The next four chapters examine Title IX enforcement in athletics. Even though athletics were not the primary focus of debate when Congress passed Title IX in 1972, athletics became the primary focus of OCR’s enforcement regime. Melnick [*121] notes that “Athletics is the most important area where the analogy between racial discrimination and sex discrimination breaks down” (p. 79). The result is that we have embraced separate but equal in athletics while rejecting it in other settings. This complicates efforts to define equality.

In Chapter 5, Melnick contrasts the tremendous task that Congress assigned to OCR with the relative lack of resources Congress has provided. The small size of the agency, the lack of clarity in its mandate, the limits of its enforcement powers, and Congress’s desire to overload the agency have plagued OCR from the beginning. The agency has followed the APA to promulgate rules and policies just once in its nearly fifty-year history. Since then, OCR has relied on compliance agreements with individual institutions, which then become the basis for policy interpretations that apply to all institutions through Dear Colleague Letters (DCLs). Melnick demonstrates that this practice leaves the enforcement of Title IX particularly vulnerable to shifting partisan priorities.

Chapter 6 traces the first 23 years of Title IX and OCR. After following the APA to adopt its first set of policies and procedures in 1975, the most significant development during this period is the emergence of the Three-Part Test in a 1979 policy interpretation document. The test hinges on three questions. First, are opportunities “provided in numbers substantially proportionate to their receptive enrollments”? Second, if not, can the institution “show a history and continuing practice of program expansion”? And third, if the institution cannot show such a history, it can it demonstrate that “the interests and abilities of the members of that sex have been fully and effectively accommodated” (p. 99)?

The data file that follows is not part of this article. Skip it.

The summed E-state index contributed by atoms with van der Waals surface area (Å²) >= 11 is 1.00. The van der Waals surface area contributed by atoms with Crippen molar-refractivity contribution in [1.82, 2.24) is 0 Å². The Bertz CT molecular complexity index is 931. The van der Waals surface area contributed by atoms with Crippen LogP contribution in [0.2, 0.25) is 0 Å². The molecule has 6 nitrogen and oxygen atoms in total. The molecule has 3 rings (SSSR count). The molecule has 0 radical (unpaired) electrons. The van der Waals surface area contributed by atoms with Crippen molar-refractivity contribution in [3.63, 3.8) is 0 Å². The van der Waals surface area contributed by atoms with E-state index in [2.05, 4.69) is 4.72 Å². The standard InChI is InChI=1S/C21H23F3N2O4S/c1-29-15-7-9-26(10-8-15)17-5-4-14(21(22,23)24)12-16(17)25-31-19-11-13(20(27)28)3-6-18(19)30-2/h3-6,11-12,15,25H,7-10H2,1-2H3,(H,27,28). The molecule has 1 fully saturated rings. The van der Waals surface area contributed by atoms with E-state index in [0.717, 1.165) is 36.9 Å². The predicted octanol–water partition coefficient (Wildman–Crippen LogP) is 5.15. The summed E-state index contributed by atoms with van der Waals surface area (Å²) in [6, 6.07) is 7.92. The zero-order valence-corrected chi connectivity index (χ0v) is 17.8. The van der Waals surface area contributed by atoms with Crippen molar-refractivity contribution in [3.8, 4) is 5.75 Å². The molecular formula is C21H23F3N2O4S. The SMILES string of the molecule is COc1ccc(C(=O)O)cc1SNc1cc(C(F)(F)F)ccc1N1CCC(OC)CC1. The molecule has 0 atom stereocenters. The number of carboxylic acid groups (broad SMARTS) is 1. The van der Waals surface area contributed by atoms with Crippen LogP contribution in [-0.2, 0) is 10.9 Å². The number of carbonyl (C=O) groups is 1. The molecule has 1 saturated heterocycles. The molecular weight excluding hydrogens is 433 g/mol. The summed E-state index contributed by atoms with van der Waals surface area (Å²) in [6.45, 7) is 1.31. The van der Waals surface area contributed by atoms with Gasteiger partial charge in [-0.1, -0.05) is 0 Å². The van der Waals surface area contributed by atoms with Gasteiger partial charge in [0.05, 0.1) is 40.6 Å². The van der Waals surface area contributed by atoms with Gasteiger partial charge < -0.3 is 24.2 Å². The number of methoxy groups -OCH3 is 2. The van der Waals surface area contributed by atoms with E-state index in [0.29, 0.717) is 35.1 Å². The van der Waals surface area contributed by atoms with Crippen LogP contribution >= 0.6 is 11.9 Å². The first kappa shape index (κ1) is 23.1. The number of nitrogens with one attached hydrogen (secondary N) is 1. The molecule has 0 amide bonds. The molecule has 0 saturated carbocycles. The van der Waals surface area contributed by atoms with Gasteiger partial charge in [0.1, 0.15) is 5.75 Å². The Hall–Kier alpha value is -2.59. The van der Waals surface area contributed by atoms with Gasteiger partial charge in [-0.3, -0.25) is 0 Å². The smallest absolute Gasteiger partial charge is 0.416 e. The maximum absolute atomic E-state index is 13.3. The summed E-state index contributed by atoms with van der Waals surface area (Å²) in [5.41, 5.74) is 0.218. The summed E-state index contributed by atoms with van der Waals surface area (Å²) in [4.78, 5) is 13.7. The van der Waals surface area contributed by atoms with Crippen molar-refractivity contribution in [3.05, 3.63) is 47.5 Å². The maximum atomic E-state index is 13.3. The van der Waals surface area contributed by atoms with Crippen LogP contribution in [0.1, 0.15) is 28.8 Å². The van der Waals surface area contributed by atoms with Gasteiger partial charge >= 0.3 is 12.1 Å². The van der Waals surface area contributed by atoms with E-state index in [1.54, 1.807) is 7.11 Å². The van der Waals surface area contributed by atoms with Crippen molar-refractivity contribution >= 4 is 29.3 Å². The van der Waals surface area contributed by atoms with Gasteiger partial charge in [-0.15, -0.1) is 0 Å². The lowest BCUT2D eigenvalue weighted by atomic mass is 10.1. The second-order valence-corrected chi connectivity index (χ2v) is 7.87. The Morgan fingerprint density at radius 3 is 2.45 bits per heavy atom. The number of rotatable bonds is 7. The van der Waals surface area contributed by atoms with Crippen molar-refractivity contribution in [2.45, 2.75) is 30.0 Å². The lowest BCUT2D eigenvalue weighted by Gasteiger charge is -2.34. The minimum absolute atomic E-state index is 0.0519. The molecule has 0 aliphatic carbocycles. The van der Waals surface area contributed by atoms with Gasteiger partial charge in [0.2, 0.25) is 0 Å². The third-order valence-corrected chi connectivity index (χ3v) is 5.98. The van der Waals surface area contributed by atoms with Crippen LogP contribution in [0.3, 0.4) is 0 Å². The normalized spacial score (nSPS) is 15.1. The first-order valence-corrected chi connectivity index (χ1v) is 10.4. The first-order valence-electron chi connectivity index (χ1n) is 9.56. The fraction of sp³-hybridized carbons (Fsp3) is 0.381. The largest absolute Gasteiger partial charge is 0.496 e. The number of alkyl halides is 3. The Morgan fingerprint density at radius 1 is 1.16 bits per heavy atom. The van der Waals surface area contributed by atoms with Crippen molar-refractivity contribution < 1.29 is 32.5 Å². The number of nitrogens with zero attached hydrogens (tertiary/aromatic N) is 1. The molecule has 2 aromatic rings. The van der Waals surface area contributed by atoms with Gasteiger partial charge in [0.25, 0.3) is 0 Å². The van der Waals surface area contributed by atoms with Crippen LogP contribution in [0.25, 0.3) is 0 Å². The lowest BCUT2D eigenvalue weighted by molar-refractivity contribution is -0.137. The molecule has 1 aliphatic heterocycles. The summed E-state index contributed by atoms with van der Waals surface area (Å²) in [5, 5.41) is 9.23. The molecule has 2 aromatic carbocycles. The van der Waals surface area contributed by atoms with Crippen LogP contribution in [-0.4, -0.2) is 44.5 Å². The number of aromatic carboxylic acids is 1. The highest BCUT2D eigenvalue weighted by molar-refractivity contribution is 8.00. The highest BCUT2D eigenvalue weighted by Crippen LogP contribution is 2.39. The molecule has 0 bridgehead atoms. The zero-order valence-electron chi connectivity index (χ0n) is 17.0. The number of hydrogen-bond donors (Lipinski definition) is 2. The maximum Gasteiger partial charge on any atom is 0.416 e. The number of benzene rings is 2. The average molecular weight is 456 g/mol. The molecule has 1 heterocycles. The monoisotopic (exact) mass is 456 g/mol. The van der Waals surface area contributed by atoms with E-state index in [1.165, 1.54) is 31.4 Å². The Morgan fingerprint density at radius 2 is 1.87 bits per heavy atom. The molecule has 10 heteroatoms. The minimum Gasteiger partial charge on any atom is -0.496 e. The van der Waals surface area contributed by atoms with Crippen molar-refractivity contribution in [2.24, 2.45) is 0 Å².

In Chapter 7, Melnick provides his strongest example of institutional leapfrogging--“courts and agencies each taking a step beyond the other, expanding regulation without seeming to innovate” (p. 15). The First Circuit Court of Appeals rejected Brown University’s efforts to balance budgets by cutting some women’s sports. The decision strengthened the third prong of the Three-Part Test and other circuits adopted the First Circuit’s interpretation. OCR used the decision as a basis for Multiple DCLs and Additional Clarification statements, which communicated that the Three-Part Test would be at the core of OCR’s athletic enforcement efforts. The result of this institutional leapfrogging is that achieving gender parity in varsity sports became the primary force in Title IX athletic enforcement. Melnick stresses that this has happened without ever returning to the policy making process of the APA.